Alcatel-Lucent to cut 10,000 jobs: reports

PARIS Mon Oct 7, 2013 3:33pm EDT

Visitors walk at the Alcatel-Lucent booth at the Mobile World Congress in Barcelona February 28, 2012. REUTERS/Albert Gea

Visitors walk at the Alcatel-Lucent booth at the Mobile World Congress in Barcelona February 28, 2012.

Credit: Reuters/Albert Gea

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PARIS (Reuters) - Telecom equipment maker Alcatel-Lucent plans to reduce its staff by 10,000 as part of a cost-cutting drive to save 1 billion euros ($1.4 billion) by 2015, Les Echos and Le Figaro newspapers reported on their websites on Monday.

The group, which employs 72,000 staff worldwide, will axe 15,000 posts but create 5,000 new jobs, the newspapers said.

The company intends to cut 900 net posts in France, or roughly 10 percent of the domestic workforce, as well as closing sites at Rennes and Toulouse, and selling plants at Eu and Ormes, Les Echos said.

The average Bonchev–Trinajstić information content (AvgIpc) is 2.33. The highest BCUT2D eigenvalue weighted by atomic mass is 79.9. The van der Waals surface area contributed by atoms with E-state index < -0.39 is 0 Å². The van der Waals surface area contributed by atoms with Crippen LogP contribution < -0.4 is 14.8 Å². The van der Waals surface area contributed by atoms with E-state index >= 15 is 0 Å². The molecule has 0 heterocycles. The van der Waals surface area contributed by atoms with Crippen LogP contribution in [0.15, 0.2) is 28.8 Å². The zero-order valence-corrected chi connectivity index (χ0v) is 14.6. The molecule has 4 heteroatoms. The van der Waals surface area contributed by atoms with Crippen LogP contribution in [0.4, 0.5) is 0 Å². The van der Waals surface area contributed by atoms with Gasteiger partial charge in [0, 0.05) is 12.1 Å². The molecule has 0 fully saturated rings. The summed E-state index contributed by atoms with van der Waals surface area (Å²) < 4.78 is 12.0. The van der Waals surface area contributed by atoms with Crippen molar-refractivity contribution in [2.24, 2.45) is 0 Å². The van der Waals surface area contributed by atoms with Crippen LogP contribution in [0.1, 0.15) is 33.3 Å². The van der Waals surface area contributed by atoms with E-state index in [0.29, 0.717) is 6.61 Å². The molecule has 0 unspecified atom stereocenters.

Le Figaro said the cuts would hit all regions, with 4,100 planned in Europe, the Middle East and Africa, 3,800 in Asia, and 2,100 in the Americas.

A spokeswoman for Alcatel-Lucent declined to comment.

The cuts are part of an effort by Michel Combes, who took the helm of Alcatel-Lucent in April, to streamline the company to focus on fewer products so as to reverse losses.

The group, which competes with larger rivals Ericsson, of Sweden, China's Huawei and Finland's Nokia, has posted five straight quarters of net losses.

Last year it swung to a net loss of 1.2 billion euros - the biggest since 2008 - largely because of a writedown on its mobile unit and restructuring costs from an earlier plan to lay off 5,000 workers.

Combes, who used to run telecom giant Vodafone's European businesses, is the third CEO to try to right Alcatel. He said in June when announcing his turnaround plan, which also calls for 1 billion euros of unspecified asset sales by 2015, that the group needed to bring its cost structure in line with peers.

The layoff plan is the latest in a series at Alcatel-Lucent. In autumn 2012, it announced moves to trim 5,000 workers from its base of 76,000 at the time, with the heaviest burden falling in France.

($1 = 0.7368 euros)

(Reporting by Leila Abboud; Editing by James Regan)

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